Like reference numerals in different figures indicate like elements.
A 3D mesh may be used to represent a node graph. In this context, a node graph is a collection of nodes that define features of an environment, such as a terrain. The nodes may be positioned in 3D space to define the length, width and height of environmental features. An animated model traverses the node graph by “interpolating” through the nodes, which means that they are moving in between the nodes. Also, the nodes can be control points for a spline which the model uses as a node path. In this regard, a route that the model takes through the node graph is referred to as the node path.
3D mesh 10 defines a polygonal surface 14 (
A node graph may contain one or more blocking nodes. A blocking node defines a point through which a 3D model cannot pass while traversing the node graph (via a node path). Data is associated with each blocking node, which indicates that a 3D model along the node path cannot pass through the blocking node. The 3D model thus must go around the blocking node, rather than through it. Examples of objects defined by blocking nodes can include a tree, a wall, a building, a mountain, or any other non-permeable objects.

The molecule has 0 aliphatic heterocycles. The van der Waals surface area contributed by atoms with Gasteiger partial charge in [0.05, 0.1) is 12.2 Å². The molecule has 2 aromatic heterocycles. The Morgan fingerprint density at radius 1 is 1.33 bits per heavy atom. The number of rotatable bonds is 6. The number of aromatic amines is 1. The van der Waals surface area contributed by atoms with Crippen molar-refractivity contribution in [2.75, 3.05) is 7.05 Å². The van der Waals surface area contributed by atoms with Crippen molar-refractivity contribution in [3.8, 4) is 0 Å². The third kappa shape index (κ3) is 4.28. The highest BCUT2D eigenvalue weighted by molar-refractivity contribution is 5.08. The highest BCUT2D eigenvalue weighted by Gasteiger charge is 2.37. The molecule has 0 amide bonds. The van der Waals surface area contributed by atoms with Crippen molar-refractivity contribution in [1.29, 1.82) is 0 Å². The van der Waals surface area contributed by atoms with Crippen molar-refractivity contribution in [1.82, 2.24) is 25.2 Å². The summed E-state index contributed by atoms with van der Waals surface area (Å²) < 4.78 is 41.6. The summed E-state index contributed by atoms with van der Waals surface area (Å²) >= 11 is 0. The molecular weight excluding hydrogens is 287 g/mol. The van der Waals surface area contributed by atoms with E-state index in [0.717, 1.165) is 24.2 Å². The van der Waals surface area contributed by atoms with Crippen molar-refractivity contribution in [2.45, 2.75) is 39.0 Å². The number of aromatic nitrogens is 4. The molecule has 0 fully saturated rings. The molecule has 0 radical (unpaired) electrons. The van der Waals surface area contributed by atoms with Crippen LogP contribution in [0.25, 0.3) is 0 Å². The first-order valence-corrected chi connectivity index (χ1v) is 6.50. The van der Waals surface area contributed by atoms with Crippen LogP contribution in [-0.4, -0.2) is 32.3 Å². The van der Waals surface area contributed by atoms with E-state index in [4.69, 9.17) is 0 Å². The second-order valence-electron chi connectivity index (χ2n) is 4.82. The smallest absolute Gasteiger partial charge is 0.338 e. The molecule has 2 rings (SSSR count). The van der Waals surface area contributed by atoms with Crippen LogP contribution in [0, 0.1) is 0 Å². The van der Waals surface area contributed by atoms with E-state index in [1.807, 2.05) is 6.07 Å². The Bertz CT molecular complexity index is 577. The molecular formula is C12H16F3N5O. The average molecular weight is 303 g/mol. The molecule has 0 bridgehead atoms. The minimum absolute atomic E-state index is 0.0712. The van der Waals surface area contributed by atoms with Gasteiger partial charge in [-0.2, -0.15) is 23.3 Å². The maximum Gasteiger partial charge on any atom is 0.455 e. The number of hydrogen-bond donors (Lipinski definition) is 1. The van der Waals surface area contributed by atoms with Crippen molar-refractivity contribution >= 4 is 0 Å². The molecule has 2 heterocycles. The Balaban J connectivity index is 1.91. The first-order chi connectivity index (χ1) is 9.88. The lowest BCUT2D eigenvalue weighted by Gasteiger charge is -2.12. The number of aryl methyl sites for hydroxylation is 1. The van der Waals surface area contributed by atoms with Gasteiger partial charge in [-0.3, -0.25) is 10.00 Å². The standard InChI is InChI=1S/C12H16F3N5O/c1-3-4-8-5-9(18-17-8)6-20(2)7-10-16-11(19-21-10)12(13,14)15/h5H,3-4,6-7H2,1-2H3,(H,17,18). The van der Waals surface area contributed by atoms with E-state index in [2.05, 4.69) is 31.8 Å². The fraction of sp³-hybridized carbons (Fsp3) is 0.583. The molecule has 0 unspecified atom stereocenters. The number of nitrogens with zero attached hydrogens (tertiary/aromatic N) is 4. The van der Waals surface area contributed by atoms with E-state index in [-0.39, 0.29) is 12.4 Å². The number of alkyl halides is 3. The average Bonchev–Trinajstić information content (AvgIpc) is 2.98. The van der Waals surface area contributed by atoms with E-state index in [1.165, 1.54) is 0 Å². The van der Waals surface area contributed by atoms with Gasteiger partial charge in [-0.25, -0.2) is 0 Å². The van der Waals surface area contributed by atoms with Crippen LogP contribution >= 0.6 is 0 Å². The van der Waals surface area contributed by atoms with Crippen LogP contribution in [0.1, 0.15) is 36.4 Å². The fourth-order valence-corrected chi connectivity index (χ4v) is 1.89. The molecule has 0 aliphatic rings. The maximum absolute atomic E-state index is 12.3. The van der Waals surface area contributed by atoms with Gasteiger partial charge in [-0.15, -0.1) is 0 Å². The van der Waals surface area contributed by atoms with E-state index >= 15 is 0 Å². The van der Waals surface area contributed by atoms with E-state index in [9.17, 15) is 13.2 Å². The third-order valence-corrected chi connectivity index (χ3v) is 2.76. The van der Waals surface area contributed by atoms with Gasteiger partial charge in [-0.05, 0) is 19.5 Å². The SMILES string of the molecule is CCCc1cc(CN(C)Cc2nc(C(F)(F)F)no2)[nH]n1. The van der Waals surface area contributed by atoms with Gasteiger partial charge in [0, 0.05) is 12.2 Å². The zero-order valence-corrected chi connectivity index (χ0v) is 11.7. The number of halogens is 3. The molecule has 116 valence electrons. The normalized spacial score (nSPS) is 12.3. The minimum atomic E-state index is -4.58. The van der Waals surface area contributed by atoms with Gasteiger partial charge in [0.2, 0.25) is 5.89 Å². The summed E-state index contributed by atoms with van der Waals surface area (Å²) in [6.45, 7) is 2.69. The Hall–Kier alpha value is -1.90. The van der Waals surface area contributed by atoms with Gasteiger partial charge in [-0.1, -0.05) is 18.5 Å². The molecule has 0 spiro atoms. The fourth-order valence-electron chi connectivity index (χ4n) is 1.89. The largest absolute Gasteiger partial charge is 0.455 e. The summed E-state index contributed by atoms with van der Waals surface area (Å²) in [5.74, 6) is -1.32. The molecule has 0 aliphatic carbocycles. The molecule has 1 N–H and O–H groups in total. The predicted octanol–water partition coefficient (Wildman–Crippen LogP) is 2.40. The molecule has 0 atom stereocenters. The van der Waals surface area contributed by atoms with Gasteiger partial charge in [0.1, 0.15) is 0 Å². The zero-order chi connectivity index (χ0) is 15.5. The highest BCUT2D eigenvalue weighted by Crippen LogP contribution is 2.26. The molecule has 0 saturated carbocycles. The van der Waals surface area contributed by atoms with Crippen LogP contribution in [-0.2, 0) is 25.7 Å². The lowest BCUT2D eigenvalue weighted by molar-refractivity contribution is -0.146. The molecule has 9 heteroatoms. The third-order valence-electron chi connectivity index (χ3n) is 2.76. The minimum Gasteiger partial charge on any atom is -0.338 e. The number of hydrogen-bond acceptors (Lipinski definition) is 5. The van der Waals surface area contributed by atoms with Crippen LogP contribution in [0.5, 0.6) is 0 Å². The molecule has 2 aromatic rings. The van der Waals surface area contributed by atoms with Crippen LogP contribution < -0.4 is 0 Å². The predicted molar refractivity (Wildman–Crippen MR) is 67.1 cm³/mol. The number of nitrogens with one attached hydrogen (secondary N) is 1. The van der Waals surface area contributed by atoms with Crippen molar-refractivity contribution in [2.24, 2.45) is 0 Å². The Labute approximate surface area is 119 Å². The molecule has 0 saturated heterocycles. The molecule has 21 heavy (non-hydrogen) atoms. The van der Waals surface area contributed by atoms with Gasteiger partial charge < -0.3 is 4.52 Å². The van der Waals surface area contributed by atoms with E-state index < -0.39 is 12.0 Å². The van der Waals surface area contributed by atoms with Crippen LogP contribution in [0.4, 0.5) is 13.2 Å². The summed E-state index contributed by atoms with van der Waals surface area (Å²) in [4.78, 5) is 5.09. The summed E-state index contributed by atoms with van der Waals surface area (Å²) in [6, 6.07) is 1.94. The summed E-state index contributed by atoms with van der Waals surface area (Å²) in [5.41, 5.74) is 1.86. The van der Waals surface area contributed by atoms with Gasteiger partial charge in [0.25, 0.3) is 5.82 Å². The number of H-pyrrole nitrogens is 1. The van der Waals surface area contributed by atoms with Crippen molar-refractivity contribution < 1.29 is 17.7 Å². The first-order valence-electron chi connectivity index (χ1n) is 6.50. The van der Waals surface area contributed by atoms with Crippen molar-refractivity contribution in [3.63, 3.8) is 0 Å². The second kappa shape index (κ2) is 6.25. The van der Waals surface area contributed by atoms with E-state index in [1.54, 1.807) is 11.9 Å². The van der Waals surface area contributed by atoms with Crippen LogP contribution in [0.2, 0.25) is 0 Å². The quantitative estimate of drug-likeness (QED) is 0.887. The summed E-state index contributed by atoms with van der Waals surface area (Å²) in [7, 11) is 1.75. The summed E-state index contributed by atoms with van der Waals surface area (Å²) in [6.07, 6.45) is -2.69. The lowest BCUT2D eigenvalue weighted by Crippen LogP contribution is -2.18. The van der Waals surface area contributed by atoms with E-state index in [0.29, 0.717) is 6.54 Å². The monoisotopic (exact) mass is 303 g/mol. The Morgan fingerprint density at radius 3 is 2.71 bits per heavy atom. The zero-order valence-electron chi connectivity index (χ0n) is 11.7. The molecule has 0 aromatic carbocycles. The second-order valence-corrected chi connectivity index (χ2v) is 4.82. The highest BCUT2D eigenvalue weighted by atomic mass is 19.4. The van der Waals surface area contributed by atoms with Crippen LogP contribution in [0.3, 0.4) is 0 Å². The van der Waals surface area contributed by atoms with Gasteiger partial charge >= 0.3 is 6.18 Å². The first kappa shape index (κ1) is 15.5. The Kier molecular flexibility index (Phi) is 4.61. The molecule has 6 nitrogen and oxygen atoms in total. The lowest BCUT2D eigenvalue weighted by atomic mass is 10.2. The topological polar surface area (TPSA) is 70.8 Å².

Generally, a node path contains a starting node and a destination node. The starting node is the start point of the node path and may be associated with a node (in this case, a polygon of 3D mesh 10) at the beginning of the node path. The start and end of the node path are defined by the intended movement of a 3D model along the node path from an initial position to a destination. In the example shown in